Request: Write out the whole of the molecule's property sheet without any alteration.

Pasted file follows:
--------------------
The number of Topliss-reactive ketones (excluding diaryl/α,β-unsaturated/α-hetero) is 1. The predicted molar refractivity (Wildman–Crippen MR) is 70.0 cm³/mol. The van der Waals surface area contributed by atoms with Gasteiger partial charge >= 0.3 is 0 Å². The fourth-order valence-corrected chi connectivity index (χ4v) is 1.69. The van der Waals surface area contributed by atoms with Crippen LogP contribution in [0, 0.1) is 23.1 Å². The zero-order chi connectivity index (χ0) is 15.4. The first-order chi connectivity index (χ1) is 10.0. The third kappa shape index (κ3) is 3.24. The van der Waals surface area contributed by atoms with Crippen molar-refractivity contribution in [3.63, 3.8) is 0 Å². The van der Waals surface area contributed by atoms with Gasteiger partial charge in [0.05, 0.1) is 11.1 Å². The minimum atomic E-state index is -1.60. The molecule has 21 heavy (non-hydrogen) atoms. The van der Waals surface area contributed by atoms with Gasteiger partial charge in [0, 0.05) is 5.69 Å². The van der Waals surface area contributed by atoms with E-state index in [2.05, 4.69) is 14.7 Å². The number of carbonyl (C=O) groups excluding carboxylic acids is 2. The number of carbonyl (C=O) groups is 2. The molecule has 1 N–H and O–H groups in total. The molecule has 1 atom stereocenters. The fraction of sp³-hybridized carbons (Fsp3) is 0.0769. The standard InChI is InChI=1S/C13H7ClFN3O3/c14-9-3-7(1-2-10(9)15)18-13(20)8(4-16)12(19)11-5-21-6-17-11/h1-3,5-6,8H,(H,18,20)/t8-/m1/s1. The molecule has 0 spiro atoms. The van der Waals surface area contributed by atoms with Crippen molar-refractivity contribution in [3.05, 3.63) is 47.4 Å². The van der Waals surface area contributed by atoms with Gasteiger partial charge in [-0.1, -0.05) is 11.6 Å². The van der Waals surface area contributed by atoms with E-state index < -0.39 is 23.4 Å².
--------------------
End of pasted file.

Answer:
The number of Topliss-reactive ketones (excluding diaryl/α,β-unsaturated/α-hetero) is 1. The predicted molar refractivity (Wildman–Crippen MR) is 70.0 cm³/mol. The van der Waals surface area contributed by atoms with Gasteiger partial charge >= 0.3 is 0 Å². The fourth-order valence-corrected chi connectivity index (χ4v) is 1.69. The van der Waals surface area contributed by atoms with Crippen LogP contribution in [0, 0.1) is 23.1 Å². The zero-order chi connectivity index (χ0) is 15.4. The first-order chi connectivity index (χ1) is 10.0. The third kappa shape index (κ3) is 3.24. The van der Waals surface area contributed by atoms with Crippen molar-refractivity contribution in [3.63, 3.8) is 0 Å². The van der Waals surface area contributed by atoms with Gasteiger partial charge in [0.05, 0.1) is 11.1 Å². The minimum atomic E-state index is -1.60. The molecule has 21 heavy (non-hydrogen) atoms. The van der Waals surface area contributed by atoms with Gasteiger partial charge in [0, 0.05) is 5.69 Å². The van der Waals surface area contributed by atoms with E-state index in [2.05, 4.69) is 14.7 Å². The number of carbonyl (C=O) groups excluding carboxylic acids is 2. The number of carbonyl (C=O) groups is 2. The molecule has 1 N–H and O–H groups in total. The molecule has 1 atom stereocenters. The fraction of sp³-hybridized carbons (Fsp3) is 0.0769. The standard InChI is InChI=1S/C13H7ClFN3O3/c14-9-3-7(1-2-10(9)15)18-13(20)8(4-16)12(19)11-5-21-6-17-11/h1-3,5-6,8H,(H,18,20)/t8-/m1/s1. The molecule has 0 spiro atoms. The van der Waals surface area contributed by atoms with Crippen molar-refractivity contribution in [3.05, 3.63) is 47.4 Å². The van der Waals surface area contributed by atoms with Gasteiger partial charge in [-0.1, -0.05) is 11.6 Å². The van der Waals surface area contributed by atoms with E-state index < -0.39 is 23.4 Å².